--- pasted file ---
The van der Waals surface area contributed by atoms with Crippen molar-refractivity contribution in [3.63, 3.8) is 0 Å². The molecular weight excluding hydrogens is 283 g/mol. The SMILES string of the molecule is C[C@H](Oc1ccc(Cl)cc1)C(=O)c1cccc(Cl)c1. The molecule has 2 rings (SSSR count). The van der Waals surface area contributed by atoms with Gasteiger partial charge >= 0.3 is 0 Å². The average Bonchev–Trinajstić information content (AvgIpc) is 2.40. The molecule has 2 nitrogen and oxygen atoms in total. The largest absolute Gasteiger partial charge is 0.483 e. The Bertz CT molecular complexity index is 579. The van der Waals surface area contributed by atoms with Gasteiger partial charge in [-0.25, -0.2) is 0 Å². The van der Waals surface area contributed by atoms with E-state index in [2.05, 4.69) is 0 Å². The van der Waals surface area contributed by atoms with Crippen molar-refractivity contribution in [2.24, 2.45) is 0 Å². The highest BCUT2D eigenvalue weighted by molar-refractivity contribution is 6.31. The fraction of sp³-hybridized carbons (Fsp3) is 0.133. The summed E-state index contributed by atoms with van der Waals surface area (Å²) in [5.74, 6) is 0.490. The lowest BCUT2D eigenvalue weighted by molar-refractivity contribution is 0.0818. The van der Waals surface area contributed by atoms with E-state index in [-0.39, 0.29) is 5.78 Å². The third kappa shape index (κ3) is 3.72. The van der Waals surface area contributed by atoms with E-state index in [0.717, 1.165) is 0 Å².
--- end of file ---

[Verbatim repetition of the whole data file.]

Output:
The van der Waals surface area contributed by atoms with Crippen molar-refractivity contribution in [3.63, 3.8) is 0 Å². The molecular weight excluding hydrogens is 283 g/mol. The SMILES string of the molecule is C[C@H](Oc1ccc(Cl)cc1)C(=O)c1cccc(Cl)c1. The molecule has 2 rings (SSSR count). The van der Waals surface area contributed by atoms with Gasteiger partial charge >= 0.3 is 0 Å². The average Bonchev–Trinajstić information content (AvgIpc) is 2.40. The molecule has 2 nitrogen and oxygen atoms in total. The largest absolute Gasteiger partial charge is 0.483 e. The Bertz CT molecular complexity index is 579. The van der Waals surface area contributed by atoms with Gasteiger partial charge in [-0.25, -0.2) is 0 Å². The van der Waals surface area contributed by atoms with E-state index in [2.05, 4.69) is 0 Å². The van der Waals surface area contributed by atoms with Crippen molar-refractivity contribution in [2.24, 2.45) is 0 Å². The highest BCUT2D eigenvalue weighted by molar-refractivity contribution is 6.31. The fraction of sp³-hybridized carbons (Fsp3) is 0.133. The summed E-state index contributed by atoms with van der Waals surface area (Å²) in [5.74, 6) is 0.490. The lowest BCUT2D eigenvalue weighted by molar-refractivity contribution is 0.0818. The van der Waals surface area contributed by atoms with E-state index in [-0.39, 0.29) is 5.78 Å². The third kappa shape index (κ3) is 3.72. The van der Waals surface area contributed by atoms with E-state index in [0.717, 1.165) is 0 Å².